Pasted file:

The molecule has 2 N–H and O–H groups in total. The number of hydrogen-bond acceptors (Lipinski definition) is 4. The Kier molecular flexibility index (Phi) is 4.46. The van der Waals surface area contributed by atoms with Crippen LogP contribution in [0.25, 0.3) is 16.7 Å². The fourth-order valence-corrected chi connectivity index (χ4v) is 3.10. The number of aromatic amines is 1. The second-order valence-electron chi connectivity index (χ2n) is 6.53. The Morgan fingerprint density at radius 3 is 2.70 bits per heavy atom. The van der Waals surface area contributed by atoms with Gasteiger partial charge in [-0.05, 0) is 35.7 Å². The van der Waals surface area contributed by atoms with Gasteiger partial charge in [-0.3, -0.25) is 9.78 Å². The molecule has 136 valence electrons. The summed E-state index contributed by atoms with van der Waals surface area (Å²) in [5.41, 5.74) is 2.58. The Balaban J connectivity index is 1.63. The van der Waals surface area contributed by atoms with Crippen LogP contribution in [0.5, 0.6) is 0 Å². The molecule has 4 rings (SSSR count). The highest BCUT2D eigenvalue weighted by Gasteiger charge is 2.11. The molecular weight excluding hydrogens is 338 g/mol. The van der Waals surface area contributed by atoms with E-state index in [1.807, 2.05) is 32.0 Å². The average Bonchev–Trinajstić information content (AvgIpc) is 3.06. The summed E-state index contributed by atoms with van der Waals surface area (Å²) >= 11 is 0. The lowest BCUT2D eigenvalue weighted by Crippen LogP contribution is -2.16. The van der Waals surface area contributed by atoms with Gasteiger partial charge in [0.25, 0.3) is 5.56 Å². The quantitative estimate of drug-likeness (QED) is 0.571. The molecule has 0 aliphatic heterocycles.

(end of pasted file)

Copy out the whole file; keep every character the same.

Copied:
The molecule has 2 N–H and O–H groups in total. The number of hydrogen-bond acceptors (Lipinski definition) is 4. The Kier molecular flexibility index (Phi) is 4.46. The van der Waals surface area contributed by atoms with Crippen LogP contribution in [0.25, 0.3) is 16.7 Å². The fourth-order valence-corrected chi connectivity index (χ4v) is 3.10. The number of aromatic amines is 1. The second-order valence-electron chi connectivity index (χ2n) is 6.53. The Morgan fingerprint density at radius 3 is 2.70 bits per heavy atom. The van der Waals surface area contributed by atoms with Gasteiger partial charge in [-0.05, 0) is 35.7 Å². The van der Waals surface area contributed by atoms with Gasteiger partial charge in [-0.3, -0.25) is 9.78 Å². The molecule has 136 valence electrons. The summed E-state index contributed by atoms with van der Waals surface area (Å²) in [5.41, 5.74) is 2.58. The Balaban J connectivity index is 1.63. The van der Waals surface area contributed by atoms with Crippen LogP contribution in [0.5, 0.6) is 0 Å². The molecule has 4 rings (SSSR count). The highest BCUT2D eigenvalue weighted by Gasteiger charge is 2.11. The molecular weight excluding hydrogens is 338 g/mol. The van der Waals surface area contributed by atoms with E-state index in [1.807, 2.05) is 32.0 Å². The average Bonchev–Trinajstić information content (AvgIpc) is 3.06. The summed E-state index contributed by atoms with van der Waals surface area (Å²) >= 11 is 0. The lowest BCUT2D eigenvalue weighted by Crippen LogP contribution is -2.16. The van der Waals surface area contributed by atoms with Gasteiger partial charge in [0.25, 0.3) is 5.56 Å². The quantitative estimate of drug-likeness (QED) is 0.571. The molecule has 0 aliphatic heterocycles.